• Events
SEE ALL
Jan 23
Film Series
The French Minister Embassy of France - La Maison Française 4101 Reservoir Road, NW - Washington, DC
Jan 18
Film
The International Shorts Film Festival Embassy of France - La Maison Française 4101 Reservoir Road, NW - Washington, DC

French programs at BAMPFA

In January, several French movies will be screening at BAMPFA:

One Day in the Life of Andrei Arsenevich | Chris Marker (France, 2000)
Saturday, Jan 20, 2018 | 6 PM (90 mins)
After the screening, enjoy a Film to Table dinner at Babette, the cafe at BAMPFA. Join an intimate group of fellow filmgoers for a four-course, prix-fixe meal in a convivial, dinner-party atmosphere. Purchase dinner tickets in advance at babettecafe.com (film tickets must be purchased separately).

The Crime of Monsieur Lange | Jean Renoir (France, 1936)
Saturday, Jan 13, 2018 | 6 PM (84 mins)
Sunday, Jan 21, 2018 | 2 PM (84 mins)

On January 13, enjoy a Film to Table dinner at Babette, the cafe at BAMPFA. Join an intimate group of fellow filmgoers for a four-course, prix-fixe meal in a convivial, dinner-party atmosphere. Purchase dinner tickets in advance at babettecafe.com (film tickets must be purchased separately).

The Rules of the Game | Jean Renoir (France, 1939)
Sunday, Jan 14, 2018 | 4 PM (106 mins)
Friday, Jan 19, 2018 | PM (106 mins)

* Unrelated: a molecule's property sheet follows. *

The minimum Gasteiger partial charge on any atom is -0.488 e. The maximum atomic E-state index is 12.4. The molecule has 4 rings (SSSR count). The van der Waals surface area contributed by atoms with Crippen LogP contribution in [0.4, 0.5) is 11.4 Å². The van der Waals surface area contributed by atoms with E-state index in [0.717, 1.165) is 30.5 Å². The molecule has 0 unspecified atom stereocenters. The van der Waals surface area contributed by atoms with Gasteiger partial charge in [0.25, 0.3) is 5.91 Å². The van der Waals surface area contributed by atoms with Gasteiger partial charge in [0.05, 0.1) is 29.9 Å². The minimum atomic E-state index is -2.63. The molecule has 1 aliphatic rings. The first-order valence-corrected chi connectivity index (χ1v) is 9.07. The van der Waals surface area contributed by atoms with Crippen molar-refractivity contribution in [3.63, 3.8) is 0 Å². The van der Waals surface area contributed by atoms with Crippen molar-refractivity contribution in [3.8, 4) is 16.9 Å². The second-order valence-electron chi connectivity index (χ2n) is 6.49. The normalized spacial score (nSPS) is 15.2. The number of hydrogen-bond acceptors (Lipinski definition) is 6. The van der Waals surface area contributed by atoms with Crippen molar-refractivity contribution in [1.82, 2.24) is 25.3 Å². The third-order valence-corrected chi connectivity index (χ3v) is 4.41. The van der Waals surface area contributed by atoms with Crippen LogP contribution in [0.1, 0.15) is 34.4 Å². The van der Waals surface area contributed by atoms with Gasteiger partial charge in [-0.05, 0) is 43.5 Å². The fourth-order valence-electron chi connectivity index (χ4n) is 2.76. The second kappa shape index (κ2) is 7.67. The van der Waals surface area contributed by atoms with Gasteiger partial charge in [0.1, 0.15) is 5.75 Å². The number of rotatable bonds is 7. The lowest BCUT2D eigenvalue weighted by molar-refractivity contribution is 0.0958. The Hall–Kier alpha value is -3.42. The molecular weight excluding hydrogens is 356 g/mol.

In Renoir’s masterpiece of ruthless grace, made between the Munich accords and the outbreak of war, history plays as both tragedy and farce. This self-declared “dramatic fantasy” à la Beaumarchais and de Musset etches, in the director’s words, “a rich, complex society . . . dancing on a volcano.” It uses the construct of a country-house gathering, with its shooting party and masquerade, its shifting romantic allegiances and upstairs-downstairs micro-melodramas, to frame a portrait of respectable civilization that is both seductive and monstrous. It is Renoir’s special gift to combine entomological precision with genuine compassion for each of his many characters, including the Marquis de la Chesnaye (Marcel Dalio), collector of automatons; his wistful wife Christine (Nora Grégor), who complains “telling lies is such a heavy load to bear”; and their bearish friend Octave (Renoir), whose remark sums up the film’s philosophy in all its damning ambiguity: “Everyone has their reasons.” Juliet Clark

 

 

 

 

 

 

RELATED